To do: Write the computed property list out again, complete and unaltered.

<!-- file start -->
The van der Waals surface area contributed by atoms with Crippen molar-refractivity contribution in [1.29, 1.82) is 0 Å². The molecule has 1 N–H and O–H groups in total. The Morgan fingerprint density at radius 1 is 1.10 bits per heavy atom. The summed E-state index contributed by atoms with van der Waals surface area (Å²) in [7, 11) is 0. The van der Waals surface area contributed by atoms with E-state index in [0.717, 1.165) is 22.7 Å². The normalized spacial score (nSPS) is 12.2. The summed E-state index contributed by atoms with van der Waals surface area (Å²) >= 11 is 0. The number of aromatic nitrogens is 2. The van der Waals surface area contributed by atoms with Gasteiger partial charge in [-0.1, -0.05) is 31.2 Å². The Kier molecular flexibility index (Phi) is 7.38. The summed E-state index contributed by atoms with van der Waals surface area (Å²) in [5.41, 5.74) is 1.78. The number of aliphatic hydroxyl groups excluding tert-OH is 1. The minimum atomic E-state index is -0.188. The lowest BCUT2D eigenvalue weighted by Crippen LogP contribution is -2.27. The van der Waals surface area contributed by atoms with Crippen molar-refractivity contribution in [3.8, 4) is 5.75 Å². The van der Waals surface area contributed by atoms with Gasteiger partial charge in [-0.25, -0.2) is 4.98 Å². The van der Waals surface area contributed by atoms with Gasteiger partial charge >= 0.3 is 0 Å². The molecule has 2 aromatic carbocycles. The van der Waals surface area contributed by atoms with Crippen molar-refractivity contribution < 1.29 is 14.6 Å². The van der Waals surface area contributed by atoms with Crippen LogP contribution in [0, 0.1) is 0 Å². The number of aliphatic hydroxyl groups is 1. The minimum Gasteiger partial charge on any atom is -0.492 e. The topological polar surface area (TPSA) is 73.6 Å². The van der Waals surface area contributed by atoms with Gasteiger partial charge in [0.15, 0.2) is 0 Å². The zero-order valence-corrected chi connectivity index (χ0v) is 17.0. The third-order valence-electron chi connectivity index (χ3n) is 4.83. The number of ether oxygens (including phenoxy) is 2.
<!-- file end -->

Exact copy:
The van der Waals surface area contributed by atoms with Crippen molar-refractivity contribution in [1.29, 1.82) is 0 Å². The molecule has 1 N–H and O–H groups in total. The Morgan fingerprint density at radius 1 is 1.10 bits per heavy atom. The summed E-state index contributed by atoms with van der Waals surface area (Å²) in [7, 11) is 0. The van der Waals surface area contributed by atoms with E-state index in [0.717, 1.165) is 22.7 Å². The normalized spacial score (nSPS) is 12.2. The summed E-state index contributed by atoms with van der Waals surface area (Å²) >= 11 is 0. The number of aromatic nitrogens is 2. The van der Waals surface area contributed by atoms with Gasteiger partial charge in [-0.1, -0.05) is 31.2 Å². The Kier molecular flexibility index (Phi) is 7.38. The summed E-state index contributed by atoms with van der Waals surface area (Å²) in [5.41, 5.74) is 1.78. The number of aliphatic hydroxyl groups excluding tert-OH is 1. The minimum atomic E-state index is -0.188. The lowest BCUT2D eigenvalue weighted by Crippen LogP contribution is -2.27. The van der Waals surface area contributed by atoms with Crippen molar-refractivity contribution in [3.8, 4) is 5.75 Å². The van der Waals surface area contributed by atoms with Gasteiger partial charge in [-0.25, -0.2) is 4.98 Å². The van der Waals surface area contributed by atoms with Gasteiger partial charge >= 0.3 is 0 Å². The molecule has 2 aromatic carbocycles. The van der Waals surface area contributed by atoms with Crippen molar-refractivity contribution < 1.29 is 14.6 Å². The van der Waals surface area contributed by atoms with Crippen LogP contribution in [0, 0.1) is 0 Å². The number of aliphatic hydroxyl groups is 1. The minimum Gasteiger partial charge on any atom is -0.492 e. The topological polar surface area (TPSA) is 73.6 Å². The van der Waals surface area contributed by atoms with Gasteiger partial charge in [0.15, 0.2) is 0 Å². The zero-order valence-corrected chi connectivity index (χ0v) is 17.0. The third-order valence-electron chi connectivity index (χ3n) is 4.83. The number of ether oxygens (including phenoxy) is 2.